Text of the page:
“When our party tries to campaign in villages, residents are threatened,” Mai Nom Han, TNP chair for Mong Kung Township, told SHAN. “We didn’t sign the deal because there was no security for us during the election campaign. And it’s not fair.” Restoration Council of Shan State/Shan State Army soldiers stopped their campaigners from traveling to villages, he said.
On October 17, Shan Nationalities League for Democracy, Shan Nationalities Development, National League for Democracy, Union Solidarity and Development Party, Ta’ang National Party agreed to voice their dissent against the cancelation of the race in the township.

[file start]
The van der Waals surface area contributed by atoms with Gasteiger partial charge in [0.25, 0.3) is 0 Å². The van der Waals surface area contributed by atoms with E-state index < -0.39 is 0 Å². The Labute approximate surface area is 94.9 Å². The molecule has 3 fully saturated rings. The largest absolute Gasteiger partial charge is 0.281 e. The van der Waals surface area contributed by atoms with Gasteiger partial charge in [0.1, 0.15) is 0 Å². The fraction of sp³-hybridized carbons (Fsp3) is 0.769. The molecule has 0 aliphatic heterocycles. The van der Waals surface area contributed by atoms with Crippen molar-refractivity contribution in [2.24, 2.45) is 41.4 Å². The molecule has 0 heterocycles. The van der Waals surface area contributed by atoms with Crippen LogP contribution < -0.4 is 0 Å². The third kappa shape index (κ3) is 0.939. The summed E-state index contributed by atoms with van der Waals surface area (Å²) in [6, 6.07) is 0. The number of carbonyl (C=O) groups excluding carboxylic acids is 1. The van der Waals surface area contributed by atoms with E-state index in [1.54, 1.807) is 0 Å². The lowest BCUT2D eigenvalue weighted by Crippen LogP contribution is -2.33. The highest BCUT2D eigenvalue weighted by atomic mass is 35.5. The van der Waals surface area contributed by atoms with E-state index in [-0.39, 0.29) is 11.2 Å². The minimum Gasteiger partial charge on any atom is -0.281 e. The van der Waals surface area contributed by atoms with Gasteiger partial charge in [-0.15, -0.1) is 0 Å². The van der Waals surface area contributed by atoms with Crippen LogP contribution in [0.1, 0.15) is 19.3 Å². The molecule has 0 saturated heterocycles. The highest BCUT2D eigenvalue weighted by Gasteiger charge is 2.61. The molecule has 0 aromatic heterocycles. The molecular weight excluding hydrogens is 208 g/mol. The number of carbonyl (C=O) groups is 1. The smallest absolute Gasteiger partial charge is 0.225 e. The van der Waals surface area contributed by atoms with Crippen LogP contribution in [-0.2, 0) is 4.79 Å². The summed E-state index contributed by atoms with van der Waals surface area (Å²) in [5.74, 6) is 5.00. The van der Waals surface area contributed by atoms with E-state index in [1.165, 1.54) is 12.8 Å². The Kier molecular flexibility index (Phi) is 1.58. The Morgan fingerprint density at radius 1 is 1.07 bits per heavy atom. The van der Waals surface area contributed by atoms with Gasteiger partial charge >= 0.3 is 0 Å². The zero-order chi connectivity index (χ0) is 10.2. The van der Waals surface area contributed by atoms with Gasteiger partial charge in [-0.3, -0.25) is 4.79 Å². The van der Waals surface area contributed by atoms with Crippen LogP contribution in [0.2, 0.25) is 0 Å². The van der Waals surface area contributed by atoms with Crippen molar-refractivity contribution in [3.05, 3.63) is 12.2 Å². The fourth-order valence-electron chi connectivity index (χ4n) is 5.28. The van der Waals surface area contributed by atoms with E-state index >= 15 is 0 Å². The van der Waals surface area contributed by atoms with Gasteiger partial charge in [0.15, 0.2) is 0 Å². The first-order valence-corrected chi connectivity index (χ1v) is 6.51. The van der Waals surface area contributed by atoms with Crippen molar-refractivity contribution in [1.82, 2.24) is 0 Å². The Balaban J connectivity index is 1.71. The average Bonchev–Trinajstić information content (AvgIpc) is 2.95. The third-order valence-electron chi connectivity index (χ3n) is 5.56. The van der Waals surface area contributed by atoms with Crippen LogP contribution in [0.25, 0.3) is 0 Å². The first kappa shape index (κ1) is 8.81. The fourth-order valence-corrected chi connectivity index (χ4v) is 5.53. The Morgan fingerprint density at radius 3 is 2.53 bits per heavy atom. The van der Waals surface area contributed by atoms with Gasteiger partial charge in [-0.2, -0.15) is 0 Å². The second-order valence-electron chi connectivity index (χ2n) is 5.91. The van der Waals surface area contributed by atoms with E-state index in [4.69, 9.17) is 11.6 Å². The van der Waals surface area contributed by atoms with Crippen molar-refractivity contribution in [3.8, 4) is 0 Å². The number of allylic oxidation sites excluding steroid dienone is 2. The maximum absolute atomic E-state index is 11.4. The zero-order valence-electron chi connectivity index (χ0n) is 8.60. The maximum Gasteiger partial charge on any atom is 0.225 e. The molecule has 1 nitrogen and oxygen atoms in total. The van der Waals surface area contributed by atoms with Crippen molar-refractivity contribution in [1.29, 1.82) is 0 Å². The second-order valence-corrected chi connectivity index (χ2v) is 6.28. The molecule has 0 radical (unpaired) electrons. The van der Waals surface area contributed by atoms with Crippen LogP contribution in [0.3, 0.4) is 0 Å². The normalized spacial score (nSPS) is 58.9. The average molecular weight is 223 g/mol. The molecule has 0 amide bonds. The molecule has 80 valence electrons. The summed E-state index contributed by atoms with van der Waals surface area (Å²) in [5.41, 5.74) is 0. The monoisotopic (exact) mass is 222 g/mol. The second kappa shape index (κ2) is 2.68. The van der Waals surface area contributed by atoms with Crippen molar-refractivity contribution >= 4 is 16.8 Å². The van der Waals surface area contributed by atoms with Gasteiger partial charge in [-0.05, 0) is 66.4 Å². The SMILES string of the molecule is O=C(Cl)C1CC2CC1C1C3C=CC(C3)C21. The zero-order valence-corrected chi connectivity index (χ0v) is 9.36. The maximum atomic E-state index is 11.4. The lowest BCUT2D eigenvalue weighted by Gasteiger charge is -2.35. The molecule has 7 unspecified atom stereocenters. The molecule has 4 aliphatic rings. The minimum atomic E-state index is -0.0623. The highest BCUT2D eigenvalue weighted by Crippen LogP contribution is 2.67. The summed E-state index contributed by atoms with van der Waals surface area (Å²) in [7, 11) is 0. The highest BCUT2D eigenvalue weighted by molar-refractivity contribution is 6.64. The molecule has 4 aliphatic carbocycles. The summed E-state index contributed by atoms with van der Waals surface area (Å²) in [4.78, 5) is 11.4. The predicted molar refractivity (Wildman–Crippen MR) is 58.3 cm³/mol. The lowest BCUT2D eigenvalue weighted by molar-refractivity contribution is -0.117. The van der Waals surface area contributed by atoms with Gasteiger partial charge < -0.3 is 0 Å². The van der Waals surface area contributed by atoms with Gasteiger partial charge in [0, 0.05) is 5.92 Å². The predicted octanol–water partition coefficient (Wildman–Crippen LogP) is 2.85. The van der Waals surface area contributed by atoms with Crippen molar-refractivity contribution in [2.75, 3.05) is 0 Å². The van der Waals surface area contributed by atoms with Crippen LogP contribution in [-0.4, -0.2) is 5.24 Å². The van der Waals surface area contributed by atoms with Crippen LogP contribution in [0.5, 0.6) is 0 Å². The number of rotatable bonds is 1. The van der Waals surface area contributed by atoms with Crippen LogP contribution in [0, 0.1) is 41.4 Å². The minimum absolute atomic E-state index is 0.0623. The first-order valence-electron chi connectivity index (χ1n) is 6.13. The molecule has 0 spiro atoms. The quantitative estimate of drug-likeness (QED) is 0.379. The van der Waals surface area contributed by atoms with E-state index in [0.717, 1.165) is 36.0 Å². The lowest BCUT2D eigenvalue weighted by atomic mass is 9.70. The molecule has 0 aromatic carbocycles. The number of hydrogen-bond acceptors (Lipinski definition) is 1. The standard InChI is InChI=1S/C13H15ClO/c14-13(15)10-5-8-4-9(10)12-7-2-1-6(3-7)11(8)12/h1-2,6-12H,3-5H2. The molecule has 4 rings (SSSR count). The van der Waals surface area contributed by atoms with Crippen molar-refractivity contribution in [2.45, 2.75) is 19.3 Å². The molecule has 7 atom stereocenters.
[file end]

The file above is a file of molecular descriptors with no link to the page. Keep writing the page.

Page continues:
The Mong Kung Township Election Commission (EC) sent a report on the matter to the district-level EC.
Even though there have been no clashes, the Union-Level EC stopped the election in townships in southern Shan State.
“It shouldn’t have happened,” Sai Seng Mueng, a parliamentarian for Mong Kung Township, told SHAN. “The UEC needs to allow the election in Mong Kung Township to proceed…People have the right to vote.”
But the Shan State EC said it was unlikely for the UEC to retract its decision, allowing polling in the township.
According to an October 16 statement released by the President’s Office, the election was canceled due to violence, interference, threats, hate speech, regional instability caused by racial and religious discrimination and other illegal activities.
Over 56,000 eligible voters in Mong Kung Township are affected by the cancelation, according to Shan State EC.
Source: The Shan Herald Agency for News